To the first point, the ex-ante review (aka custom review) process has been absolutely crippling to the implementation of commercial and industrial programs that rely on custom calculations to estimate energy savings. While the objectives of that process were appropriate (reactions to poor NTG as the principal one) the cure was worse than the disease. The timeline for those reviews, and the customer interactions that delays, and incentives that got taken off the table, were nothing less than a programmatic nightmare to the point where our industry took the issue to the state legislature and passed AB 1131 to address. If we see a custom process that keeps the same administrative hassles and lack of clarity, a lot of us will be avoiding custom review like the plague.
Enter NMEC, which a lot of program implementers plan to use as a better tool for demonstrating savings at our sites in a way that is relatively clear and simple. However, a prior draft decision on NMEC assigned NMEC projects to the same custom review process. Industry reaction to that decision was widely negative, but we don’t yet have a final decision, leading again to uncertainty.
With all this uncertainty about, it’s kind of hard to know how to propose the right program approaches. And with SDG&E being the first to hit the streets with an RFA next week, it’s making a lot of us nervous.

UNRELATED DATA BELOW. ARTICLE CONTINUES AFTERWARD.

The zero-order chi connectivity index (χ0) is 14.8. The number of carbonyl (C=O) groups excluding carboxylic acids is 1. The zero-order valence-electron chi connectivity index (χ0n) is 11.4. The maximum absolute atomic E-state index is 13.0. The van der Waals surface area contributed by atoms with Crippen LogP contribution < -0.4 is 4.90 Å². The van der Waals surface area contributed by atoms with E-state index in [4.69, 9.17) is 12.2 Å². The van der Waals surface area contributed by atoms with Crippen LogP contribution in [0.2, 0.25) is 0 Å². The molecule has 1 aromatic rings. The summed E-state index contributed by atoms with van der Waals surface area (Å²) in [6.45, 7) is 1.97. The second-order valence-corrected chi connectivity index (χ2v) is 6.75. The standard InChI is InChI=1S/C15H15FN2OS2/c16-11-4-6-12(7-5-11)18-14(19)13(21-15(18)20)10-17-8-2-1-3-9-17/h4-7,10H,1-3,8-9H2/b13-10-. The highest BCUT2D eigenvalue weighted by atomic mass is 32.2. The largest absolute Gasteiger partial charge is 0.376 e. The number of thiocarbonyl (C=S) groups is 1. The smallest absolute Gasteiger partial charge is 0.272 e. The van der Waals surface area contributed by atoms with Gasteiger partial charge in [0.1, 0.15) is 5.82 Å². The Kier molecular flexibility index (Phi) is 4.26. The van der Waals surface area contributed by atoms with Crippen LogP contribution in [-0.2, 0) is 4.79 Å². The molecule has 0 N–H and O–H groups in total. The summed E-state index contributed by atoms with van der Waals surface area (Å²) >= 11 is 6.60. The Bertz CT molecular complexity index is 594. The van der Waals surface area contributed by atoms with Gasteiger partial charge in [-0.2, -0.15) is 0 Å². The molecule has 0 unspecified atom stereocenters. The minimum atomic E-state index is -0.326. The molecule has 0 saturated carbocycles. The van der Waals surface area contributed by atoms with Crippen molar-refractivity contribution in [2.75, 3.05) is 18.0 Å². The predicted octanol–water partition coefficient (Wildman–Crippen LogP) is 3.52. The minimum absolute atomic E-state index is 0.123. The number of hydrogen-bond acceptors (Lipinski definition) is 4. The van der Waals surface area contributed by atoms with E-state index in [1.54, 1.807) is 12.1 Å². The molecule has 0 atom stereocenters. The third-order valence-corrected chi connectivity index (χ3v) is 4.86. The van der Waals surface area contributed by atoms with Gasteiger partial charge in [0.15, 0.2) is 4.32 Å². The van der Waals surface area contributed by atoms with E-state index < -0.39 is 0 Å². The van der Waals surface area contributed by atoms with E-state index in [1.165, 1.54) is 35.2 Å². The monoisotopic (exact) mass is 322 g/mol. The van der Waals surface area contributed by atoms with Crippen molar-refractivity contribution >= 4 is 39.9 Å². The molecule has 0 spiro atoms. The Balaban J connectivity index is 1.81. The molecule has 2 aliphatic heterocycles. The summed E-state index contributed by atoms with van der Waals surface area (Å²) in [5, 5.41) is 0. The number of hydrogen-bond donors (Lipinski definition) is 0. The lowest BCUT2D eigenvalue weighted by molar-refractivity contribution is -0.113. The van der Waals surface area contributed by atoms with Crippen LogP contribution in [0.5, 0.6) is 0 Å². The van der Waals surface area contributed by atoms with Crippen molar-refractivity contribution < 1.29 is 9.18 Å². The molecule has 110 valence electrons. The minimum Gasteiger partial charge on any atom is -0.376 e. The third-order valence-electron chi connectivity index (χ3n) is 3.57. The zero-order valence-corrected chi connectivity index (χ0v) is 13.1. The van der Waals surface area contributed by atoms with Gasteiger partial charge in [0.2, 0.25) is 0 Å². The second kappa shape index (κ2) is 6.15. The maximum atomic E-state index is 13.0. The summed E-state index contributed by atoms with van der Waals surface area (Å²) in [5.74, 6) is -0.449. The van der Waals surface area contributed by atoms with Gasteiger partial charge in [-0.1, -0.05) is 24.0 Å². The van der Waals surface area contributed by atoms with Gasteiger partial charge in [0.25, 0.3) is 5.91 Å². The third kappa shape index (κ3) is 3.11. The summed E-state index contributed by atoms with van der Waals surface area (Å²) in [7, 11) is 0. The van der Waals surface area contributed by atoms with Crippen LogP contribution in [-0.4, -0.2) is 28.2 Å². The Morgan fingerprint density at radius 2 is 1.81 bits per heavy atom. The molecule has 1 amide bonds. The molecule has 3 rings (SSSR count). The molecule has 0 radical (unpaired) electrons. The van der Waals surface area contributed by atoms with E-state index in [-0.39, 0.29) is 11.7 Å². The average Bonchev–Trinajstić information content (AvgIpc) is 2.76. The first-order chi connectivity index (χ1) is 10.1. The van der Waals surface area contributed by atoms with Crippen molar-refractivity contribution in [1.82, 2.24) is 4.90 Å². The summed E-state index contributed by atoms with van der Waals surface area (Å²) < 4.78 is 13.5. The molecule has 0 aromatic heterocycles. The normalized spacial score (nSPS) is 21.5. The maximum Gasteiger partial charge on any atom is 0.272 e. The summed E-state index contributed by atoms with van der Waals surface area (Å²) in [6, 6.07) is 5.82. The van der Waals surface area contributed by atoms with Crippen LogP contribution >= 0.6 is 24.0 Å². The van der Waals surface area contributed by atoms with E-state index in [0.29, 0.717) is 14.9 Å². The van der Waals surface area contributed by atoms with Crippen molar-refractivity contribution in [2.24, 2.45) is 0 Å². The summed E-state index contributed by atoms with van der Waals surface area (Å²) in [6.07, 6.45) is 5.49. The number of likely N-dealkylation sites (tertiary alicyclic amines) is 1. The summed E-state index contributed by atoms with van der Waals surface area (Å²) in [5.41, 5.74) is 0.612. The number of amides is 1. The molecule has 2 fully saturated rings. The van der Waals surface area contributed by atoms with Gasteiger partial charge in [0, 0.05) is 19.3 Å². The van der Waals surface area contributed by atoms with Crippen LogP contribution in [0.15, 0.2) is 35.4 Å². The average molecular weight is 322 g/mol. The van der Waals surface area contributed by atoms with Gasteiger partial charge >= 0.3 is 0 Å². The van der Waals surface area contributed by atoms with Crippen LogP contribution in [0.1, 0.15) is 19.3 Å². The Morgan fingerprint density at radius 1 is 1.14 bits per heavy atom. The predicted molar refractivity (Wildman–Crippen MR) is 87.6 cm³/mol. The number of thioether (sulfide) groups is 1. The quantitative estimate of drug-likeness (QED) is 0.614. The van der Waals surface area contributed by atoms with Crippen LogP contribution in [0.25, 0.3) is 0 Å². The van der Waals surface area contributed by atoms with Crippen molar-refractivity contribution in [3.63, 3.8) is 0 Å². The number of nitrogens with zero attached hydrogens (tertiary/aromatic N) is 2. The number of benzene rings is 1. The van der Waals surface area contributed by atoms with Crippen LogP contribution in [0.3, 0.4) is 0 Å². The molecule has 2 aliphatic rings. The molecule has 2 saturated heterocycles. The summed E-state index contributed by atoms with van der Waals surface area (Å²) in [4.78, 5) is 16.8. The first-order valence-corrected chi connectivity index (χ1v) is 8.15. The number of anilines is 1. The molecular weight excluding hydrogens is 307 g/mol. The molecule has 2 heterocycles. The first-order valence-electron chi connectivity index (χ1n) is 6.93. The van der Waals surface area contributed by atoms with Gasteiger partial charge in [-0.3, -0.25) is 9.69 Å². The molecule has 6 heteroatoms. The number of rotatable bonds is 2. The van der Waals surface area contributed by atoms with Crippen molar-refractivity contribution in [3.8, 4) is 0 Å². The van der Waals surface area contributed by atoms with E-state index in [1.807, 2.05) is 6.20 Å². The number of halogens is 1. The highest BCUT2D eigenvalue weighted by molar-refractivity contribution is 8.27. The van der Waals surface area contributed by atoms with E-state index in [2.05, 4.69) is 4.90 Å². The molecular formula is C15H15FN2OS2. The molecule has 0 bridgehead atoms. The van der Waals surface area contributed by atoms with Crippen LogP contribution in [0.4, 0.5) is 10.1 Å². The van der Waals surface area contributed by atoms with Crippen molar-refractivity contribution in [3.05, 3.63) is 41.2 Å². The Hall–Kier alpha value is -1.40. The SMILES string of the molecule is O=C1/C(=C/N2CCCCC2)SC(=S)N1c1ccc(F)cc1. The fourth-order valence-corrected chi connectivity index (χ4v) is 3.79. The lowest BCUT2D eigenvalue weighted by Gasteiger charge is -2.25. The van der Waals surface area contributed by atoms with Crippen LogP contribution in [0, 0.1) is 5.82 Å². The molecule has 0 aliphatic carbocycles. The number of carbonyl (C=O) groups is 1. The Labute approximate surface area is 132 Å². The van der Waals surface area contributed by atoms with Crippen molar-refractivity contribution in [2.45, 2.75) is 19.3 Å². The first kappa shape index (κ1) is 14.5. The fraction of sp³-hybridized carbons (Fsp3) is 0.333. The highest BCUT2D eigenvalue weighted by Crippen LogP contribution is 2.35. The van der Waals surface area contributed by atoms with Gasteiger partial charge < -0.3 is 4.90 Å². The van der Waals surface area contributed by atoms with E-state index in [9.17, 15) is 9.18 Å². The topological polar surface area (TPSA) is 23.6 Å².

I hope that we get a decision on NMEC soon, and we’ll need to wait and see how a revised ex-ante review comes together. But if we get those two steps in place, we’ll be ready to go with program concepts that can provide benefit to the state’s ratepayers, mitigate risk to public funds, and save our customers money and make them more carbon neutral, whether the TRC says so or not.
Like this post? Share it on LinkedIn.
 Total Resource Cost test. Currently used to determine program cost effectiveness. As described by the CPUC it “measures the net costs of a demand-side management program as a resource option based on the total costs of the program, including both the participants’ and the utility’s costs.” Current regs specify that program benefits, as measured by the test, must exceed costs, in other words the TRC must be greater than 1.0.